Last week a report from Morgan Stanley documented the rising correlation of hedge fund returns with the overall equity markets and the decline in alpha those hedge funds generated. Mark Gongloff at MarketBeat writes:

For one thing, the correlation between hedge fund returns and the S&P 500 has risen to nearly 100% in the past couple of years, meaning the gap between hedge fund returns and pure market returns is vanishing rapidly.

You can see that in the chart we ran last week:

Doug Friedenberg writing at All About Alpha  has an interesting take on what is going on here:

For the moment, it’s hard to explain such a close correlation with the S & P 500 unless funds have been gradually morphing into long-only funds.  Which, ironically, may now be reasonably considered alternative investment strategies.

The problem for hedge fund investors is that they are getting index-like returns with a 2% management fee and 20% incentive fee.  Despite that fact investors continue to pour money into hedge funds.  This report shows that despite disappointment with their returns investors are still interested in putting more money to work in the hedge fund complex.

Maybe those investors are on to something.  Maybe, just maybe, long-focused hedge funds are now a truly alternative investment, like they were back before the big money poured into the hedge fund complex seeking high returns with low correlations.  Friedenberg continues:

High frequency trading accounts for 70 to 75% of trading volume.  Hedge fund activity accounts for a meaningful portion of what’s left.  If “alternative” investments are those outside the mainstream, then the antique investment strategy once called buy-and-hold is sufficiently in the minority that it must now be truly an alternative investment.  Warren Buffett would probably be pleased to learn how innovative he’s become.

We thought this was a clever take on things.  In part because it echoes our thoughts that good, old-fashioned stock picking would once again come back into favor once the obsessive focus on all things macro calmed down.  Well that macro-focus has stayed front and center for far longer than any one has wanted or expected.  It is therefore not altogether surprising that hedge funds have embraced a risk-averse, macro style focused on swapping one ETF for another.  The hedging part of hedge funds is tough.  Shorting is as Josh Brown says a “blood sport.”

This would of course require a change in thinking for hedge funds.  In an age of high frequency trading looking out over a multi-year horizon seems downright old fashioned.  That and the fact that picking stocks, long and short, is tough work.  Just ask Whitney Tilson who has seen his very public stock picks get whipsawed.  Then again nothing good comes easy in the financial markets.  The only question is what managers will be able to make that transition when stock correlations no longer approach unity.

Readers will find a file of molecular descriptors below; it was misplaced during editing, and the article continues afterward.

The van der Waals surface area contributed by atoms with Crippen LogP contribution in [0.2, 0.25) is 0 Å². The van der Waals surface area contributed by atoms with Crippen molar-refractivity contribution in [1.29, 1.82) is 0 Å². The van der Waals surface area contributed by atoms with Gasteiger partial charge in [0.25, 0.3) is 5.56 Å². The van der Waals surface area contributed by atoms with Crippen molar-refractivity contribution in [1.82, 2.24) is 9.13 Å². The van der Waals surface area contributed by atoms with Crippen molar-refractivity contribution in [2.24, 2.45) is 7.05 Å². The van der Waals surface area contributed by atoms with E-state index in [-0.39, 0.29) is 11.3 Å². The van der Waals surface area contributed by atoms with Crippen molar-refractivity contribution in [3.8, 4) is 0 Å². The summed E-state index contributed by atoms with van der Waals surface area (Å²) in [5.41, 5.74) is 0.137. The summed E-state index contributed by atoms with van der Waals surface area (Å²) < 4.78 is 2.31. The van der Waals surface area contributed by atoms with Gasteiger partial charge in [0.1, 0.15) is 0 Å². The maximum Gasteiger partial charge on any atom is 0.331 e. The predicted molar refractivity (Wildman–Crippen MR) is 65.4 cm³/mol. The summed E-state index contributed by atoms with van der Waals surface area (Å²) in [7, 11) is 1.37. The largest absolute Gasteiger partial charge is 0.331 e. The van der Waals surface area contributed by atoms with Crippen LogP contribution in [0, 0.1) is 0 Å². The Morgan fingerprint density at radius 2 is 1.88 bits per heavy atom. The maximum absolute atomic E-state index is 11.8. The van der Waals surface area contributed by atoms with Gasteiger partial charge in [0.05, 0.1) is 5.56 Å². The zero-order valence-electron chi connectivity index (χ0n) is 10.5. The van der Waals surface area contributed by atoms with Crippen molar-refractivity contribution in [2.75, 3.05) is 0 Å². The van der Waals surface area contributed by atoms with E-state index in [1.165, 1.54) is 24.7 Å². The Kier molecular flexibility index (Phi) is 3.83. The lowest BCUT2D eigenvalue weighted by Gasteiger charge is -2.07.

Items mentioned above:

Hedge funds kiss their alpha goodbye.  (MarketBeat)

Investors just can’t quit hedge funds.  (Deal Journal)

Introducing the new 2 and 20 index funds.  (All About Alpha)

[earlier] The forthcoming golden age of stock picking.  (Abnormal Returns)

Shorting is a bloodsport.  (The Reformed Broker)

Netflix stock sale is irritating.  (Deal Journal)

[earlier] Rising stock correlations, this too shall pass.  (Abnormal Returns)

This content, which contains security-related opinions and/or information, is provided for informational purposes only and should not be relied upon in any manner as professional advice, or an endorsement of any practices, products or services. There can be no guarantees or assurances that the views expressed here will be applicable for any particular facts or circumstances, and should not be relied upon in any manner. You should consult your own advisers as to legal, business, tax, and other related matters concerning any investment.

The commentary in this “post” (including any related blog, podcasts, videos, and social media) reflects the personal opinions, viewpoints, and analyses of the Ritholtz Wealth Management employees providing such comments, and should not be regarded the views of Ritholtz Wealth Management LLC. or its respective affiliates or as a description of advisory services provided by Ritholtz Wealth Management or performance returns of any Ritholtz Wealth Management Investments client.

References to any securities or digital assets, or performance data, are for illustrative purposes only and do not constitute an investment recommendation or offer to provide investment advisory services. Charts and graphs provided within are for informational purposes solely and should not be relied upon when making any investment decision. Past performance is not indicative of future results. The content speaks only as of the date indicated. Any projections, estimates, forecasts, targets, prospects, and/or opinions expressed in these materials are subject to change without notice and may differ or be contrary to opinions expressed by others.

Please see disclosures here.

Please see the Terms & Conditions page for a full disclaimer.